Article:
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Zolpidem, brand name Ambien, Stilnox is a Z-drug prescribed by doctors to help patients sleep. Zolpidem has very weak anxiolytic, myorelaxant, and anticonvulsant properties but very strong hypnotic properties. In low doses and without mixing, zolpidem is great for people who have trouble sleeping. In high doses, you may black out and do very dangerous/risky things and not remember it. Zolpidem is not a recreational drug and should be used only as prescribed.

History

The United States patent for zolpidem was held by the French pharmaceutical corporation Sanofi-Aventis. On April 23, 2007, the U.S. Food and Drug Administration (FDA) approved 13 generic versions of zolpidem tartrate. Zolpidem is available from several generic manufacturers in the UK, as a generic from Sandoz in South Africa and TEVA in Israel, as well as from other manufacturers such as Ratiopharm and Takeda GmbH (both German).

Dosage

Note: Heavier doses increase chances of blacking out, and becoming unable to function well mentally and physically.

Oral
Light 10mg
Common 20-30mg
Strong 40-50mg
Heavy 50mg+

Duration

Oral
Onset 15-30 minutes
Peak 90 minutes
Total 8-10 hours

Effects

Some users have reported unexplained sleepwalking while using zolpidem, as well as sleep driving, binge eating while asleep, and performing other daily tasks while sleeping.

Postive

  • Helps with insomnia/sleep
  • Euphoria and/or dysphoria

Neutral

  • Hallucinations, through all physical senses, of varying intensity
  • Increased appetite
  • Increased or decreased libido
  • Uninhibited extroversion in social or interpersonal settings

Negative

  • Headaches (mostly withdrawal symptom)
  • Nausea (mostly withdrawal symptom)
  • Vomiting (mostly withdrawal symptom)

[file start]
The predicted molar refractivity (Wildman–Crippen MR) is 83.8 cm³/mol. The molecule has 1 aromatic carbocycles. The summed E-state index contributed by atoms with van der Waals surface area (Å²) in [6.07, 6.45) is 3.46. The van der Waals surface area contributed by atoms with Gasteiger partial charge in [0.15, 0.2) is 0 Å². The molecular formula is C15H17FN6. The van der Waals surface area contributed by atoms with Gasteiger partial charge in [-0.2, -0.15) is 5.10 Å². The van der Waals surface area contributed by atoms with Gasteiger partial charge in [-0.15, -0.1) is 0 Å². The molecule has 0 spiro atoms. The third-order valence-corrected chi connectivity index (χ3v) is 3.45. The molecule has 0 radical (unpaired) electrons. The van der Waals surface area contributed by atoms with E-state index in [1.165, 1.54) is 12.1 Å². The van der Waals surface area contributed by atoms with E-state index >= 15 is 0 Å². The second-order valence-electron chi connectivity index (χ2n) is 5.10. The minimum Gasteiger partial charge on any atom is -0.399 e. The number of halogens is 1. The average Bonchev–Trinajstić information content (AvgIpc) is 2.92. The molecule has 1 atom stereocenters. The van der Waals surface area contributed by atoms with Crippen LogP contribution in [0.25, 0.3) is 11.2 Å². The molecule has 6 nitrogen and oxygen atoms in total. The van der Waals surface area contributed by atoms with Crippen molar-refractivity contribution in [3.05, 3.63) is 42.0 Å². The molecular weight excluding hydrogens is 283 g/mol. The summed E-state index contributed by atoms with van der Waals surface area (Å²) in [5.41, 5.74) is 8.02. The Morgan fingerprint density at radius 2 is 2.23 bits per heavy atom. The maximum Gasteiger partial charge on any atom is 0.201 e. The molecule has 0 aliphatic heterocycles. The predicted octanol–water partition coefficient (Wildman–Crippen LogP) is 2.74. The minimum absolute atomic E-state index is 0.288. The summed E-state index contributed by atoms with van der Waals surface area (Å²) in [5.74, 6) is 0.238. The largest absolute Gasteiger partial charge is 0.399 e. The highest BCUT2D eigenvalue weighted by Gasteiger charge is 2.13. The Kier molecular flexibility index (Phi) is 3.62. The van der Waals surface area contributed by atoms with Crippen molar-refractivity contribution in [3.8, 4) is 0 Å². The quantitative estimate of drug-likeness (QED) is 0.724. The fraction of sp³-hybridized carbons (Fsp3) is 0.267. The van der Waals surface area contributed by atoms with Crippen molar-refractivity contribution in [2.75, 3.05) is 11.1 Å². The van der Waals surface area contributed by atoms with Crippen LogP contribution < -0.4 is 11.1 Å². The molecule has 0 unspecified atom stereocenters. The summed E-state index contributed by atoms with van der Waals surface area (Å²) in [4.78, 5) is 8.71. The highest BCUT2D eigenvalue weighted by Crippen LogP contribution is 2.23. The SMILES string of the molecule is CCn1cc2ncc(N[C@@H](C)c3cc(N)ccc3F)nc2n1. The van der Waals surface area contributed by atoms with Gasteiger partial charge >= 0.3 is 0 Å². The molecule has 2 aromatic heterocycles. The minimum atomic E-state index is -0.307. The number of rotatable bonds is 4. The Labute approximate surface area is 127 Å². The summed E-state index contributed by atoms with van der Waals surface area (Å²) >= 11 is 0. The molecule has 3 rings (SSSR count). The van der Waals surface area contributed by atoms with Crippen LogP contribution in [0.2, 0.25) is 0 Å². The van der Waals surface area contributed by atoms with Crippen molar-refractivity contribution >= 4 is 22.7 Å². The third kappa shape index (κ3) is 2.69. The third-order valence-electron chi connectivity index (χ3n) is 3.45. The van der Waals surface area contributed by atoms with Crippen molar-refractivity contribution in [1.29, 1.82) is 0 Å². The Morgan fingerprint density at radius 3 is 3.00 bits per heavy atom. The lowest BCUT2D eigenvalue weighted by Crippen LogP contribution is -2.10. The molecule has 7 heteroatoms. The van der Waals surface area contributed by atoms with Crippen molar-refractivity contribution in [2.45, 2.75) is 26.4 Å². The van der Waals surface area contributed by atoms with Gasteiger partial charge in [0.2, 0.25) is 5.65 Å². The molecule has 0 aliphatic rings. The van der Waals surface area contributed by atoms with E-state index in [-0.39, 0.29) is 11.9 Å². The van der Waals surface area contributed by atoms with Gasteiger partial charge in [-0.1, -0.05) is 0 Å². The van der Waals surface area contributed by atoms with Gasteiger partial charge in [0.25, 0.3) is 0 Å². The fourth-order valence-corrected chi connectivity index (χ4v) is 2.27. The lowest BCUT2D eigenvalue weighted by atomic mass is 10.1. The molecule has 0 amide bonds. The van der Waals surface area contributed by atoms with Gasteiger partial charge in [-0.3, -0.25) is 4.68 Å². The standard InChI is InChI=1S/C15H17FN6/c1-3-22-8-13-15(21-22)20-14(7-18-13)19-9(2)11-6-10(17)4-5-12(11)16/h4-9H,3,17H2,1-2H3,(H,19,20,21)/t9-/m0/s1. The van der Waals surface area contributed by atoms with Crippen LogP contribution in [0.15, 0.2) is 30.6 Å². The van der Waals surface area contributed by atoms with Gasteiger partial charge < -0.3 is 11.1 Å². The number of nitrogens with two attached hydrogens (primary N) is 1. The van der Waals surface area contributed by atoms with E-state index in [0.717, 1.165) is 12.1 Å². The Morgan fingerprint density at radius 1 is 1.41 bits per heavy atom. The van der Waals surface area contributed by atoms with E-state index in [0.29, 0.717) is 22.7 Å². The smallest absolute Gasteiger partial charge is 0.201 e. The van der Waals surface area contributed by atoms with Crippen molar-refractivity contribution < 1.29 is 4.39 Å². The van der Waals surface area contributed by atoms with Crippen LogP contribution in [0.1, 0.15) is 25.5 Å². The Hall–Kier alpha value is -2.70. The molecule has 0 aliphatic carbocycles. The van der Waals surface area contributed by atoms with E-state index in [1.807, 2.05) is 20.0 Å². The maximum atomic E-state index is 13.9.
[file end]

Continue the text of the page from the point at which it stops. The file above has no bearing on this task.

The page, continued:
• Dizziness
  • Anterograde amnesia
  • Delusions
  • Altered thought patterns
  • AtaxiaLoss of motor coordination or poor motor coordination, difficulty maintaining balance
  • Increased impulsivity (mostly withdrawal symptom)
  • When stopped, rebound insomnia may occur
  • Impaired judgment and reasoning

Harm Reduction

General info and things to avoid.

  • Do not exceed your prescribed dose.
  • Do not drive or opporate heavy machinery
  • Its best to just go to bed

Overdose

An overdose of zolpidem may cause excessive sedation, pin-point pupils, or depressed respiratory function, which may progress to coma, and possibly death. Combined with alcohol, opiates, or other CNSCentral Nervous System depressants, it may be even more likely to lead to fatal overdoses. Zolpidem overdosage can be treated with the benzodiazepine receptor antagonistA substance that interferes with or inhibits the physiological action of another. flumazenil, which displaces zolpidem from its binding site on the benzodiazepine receptor to rapidly reverse the effects of the zolpidem.

WARNING

Chronic users of high doses are more likely to develop physical dependence on the drug, which may cause severe withdrawal symptoms, including seizures, if abrupt withdrawal from zolpidem occurs.

Potentiators

  • Benzodiazapines
  • Alcohol
  • Opiates
  • Other CNSCentral Nervous System depressants

Interactions

Notable drug-drug interactions with the pharmacokinetics of zolpidem include chlorpromazine, fluconazole, imipramine, itraconazole,ketoconazole, rifampicin, and ritonavir. Interactions with carbamazepine and phenytoin can be expected based on their metabolic pathways, but have not yet been studied.

Chemistry and Pharmacology

Zolpidem is a short-acting nonbenzodiazepine hypnotic that potentiates GABAGamma aminobutyric acid an amino acid that is found in the central nervous system; acts as an inhibitory neurotransmitter., an inhibitory neurotransmitter, by binding to GABAA receptors at the same location as benzodiazepines.

Legal status

  • US: Schedule IV controlled substance in the U.S., according to the Controlled Substances Act, given its potential for abuse and dependence.

Links

http://en.wikipedia.org/wiki/Zolpidem

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